A second trail project is a transportation improvement related to the already underway redevelopment of St Elizabeths as the Department of Homeland Security headquarters. In order to serve the thousands of new workers there, a new road along the west side of the campus is planned. The access road will connect Firth Sterling with Malcolm X Avenue and then with MLK Avenue just north of the intersection with South Capitol. A parallel 8-10 foot wide trail will be built on the east side of the 1.7 mile long access road.

With the South Capitol Street trail, the trail off the Douglass Bridge and the new streetcar station, the intersection of South Capitol and Firth Sterling Avenue will become a significantly more important transportation hub, especially for pedestrians and cyclists.

Another sidepath will be built on the north side of Malcolm X Avenue from the South Capitol Street trail to MLK Avenue. Furthermore, bike lanes will possibly be added to a rebuilt MLK Avenue.

Finally, the South Capitol Street trail project will build a new, 4.25 mile long, 8-10 foot wide trail where currently there is none. Cyclists may currently go south on the roadway, but there is no way to go north and no place for pedestrians.

The trail (in solid orange on the map) would start at the intersection of South Capitol and Firth Sterling. It would cross the streetcar tracks at grade and then continue on the west side of South Capitol and Overlook Avenue. Just before Laboratory Road the trail would cross to the east side of Overlook, then cross Laboratory and follow along the south side of that to Shepherd Parkway. It would then become a sidepath along Shepherd Parkway, Blue Plains Drive and DC Village Lane to the existing trail connection to Oxon Hill Farm.

The trail would be, in some places, pinched between the federal facilities' fences and the roads, with bus stops and other obstructions creating more pinching. To overcome this, DDOT plans to remove lanes from the parallel roads in some places, narrow the lanes in others or, sometimes both. Their traffic analysis shows that this will do little to lower the level of service for drivers while creating enough space for a safe trail.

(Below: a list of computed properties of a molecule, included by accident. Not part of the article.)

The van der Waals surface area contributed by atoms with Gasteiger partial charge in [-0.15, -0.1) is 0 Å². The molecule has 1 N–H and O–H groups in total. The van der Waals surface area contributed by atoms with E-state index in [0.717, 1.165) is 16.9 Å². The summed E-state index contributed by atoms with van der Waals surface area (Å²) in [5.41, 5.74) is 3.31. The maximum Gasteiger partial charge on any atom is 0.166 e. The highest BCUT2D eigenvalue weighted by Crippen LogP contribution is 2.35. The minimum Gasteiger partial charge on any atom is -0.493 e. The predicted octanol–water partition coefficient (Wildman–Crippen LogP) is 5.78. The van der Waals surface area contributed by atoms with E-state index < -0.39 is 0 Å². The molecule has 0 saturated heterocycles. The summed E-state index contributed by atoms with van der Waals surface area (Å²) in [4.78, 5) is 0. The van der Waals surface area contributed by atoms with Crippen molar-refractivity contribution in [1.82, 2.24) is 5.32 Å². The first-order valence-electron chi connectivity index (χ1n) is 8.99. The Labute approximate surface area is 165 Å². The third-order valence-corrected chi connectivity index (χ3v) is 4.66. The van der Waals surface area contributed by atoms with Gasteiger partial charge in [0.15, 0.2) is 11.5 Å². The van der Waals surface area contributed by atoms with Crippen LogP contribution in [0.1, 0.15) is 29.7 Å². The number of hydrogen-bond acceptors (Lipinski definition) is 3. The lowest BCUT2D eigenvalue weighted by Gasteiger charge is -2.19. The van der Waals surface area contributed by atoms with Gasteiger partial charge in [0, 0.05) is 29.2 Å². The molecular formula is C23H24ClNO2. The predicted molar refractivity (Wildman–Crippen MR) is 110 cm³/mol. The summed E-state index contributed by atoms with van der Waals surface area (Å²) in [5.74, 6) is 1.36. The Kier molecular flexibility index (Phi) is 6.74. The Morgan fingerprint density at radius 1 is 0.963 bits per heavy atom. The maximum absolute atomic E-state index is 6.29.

In addition, an interim connection (in light blue on the map) would be built between South Capitol and the Oxon Run Trail. It would be an on-road route using sharrow lane markings along Halley Pl, 1st St and Atlantic St SE.

The whole $5.7M project would be built in four phases, some of which need to be coordinated with the rebuilding of DC Village and proposed improvements to I-295/ South Capitol Street, as a part of the DHS redevelopment of the St Elizabeths property.

Once all of these projects are completed, moving around Wards 7 and 8 by foot or bicycle will become an increasingly safe, easy and pleasant experience. They should help to increase bike commuting to the government facilities along the river and at St. Elizabeths and provide new recreational opportunities.

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David Cranor is an operations engineer. A former Peace Corps Volunteer and former Texan (where he wrote for the Daily Texan), he's lived in the DC area since 1997. David is a cycling advocate who serves on the Bicycle Advisory Committee for DC.  

Comments

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Speaking of the ART, does anybody have any idea when the new bridge over the CSX tracks is due to be completed? I was just down there over the weekend, and the project looks very stalled to me. Basically unchanged from 4 months ago.

by andrew on Jan 5, 2011 12:22 pm • linkreport

Just wondering: does DDOT have a procedure in place for snow plowing/removal on all these new trails they're building? Will it fall to Parks & Rec? Especially if these trails are successful and local residents begin to rely on them for transportation, it'll be vital that they're cleared quickly.

by Ted on Jan 5, 2011 12:38 pm • linkreport

"Furthermore, bike lanes will possibly be added to a rebuilt MLK Avenue."

This would be a very welcome development, particularly along the racetrack section through the St. E complex. 

by intermodal commuter on Jan 5, 2011 1:11 pm • linkreport

The reason there are less bike lanes in Wards 7 and 8 is mostly because of the way the roads were originally built?

Really? I'm not sure I understand this point.

But, here I was thinking that focusing on areas west of the river was more a priority because of the political support building bike lanes would bring.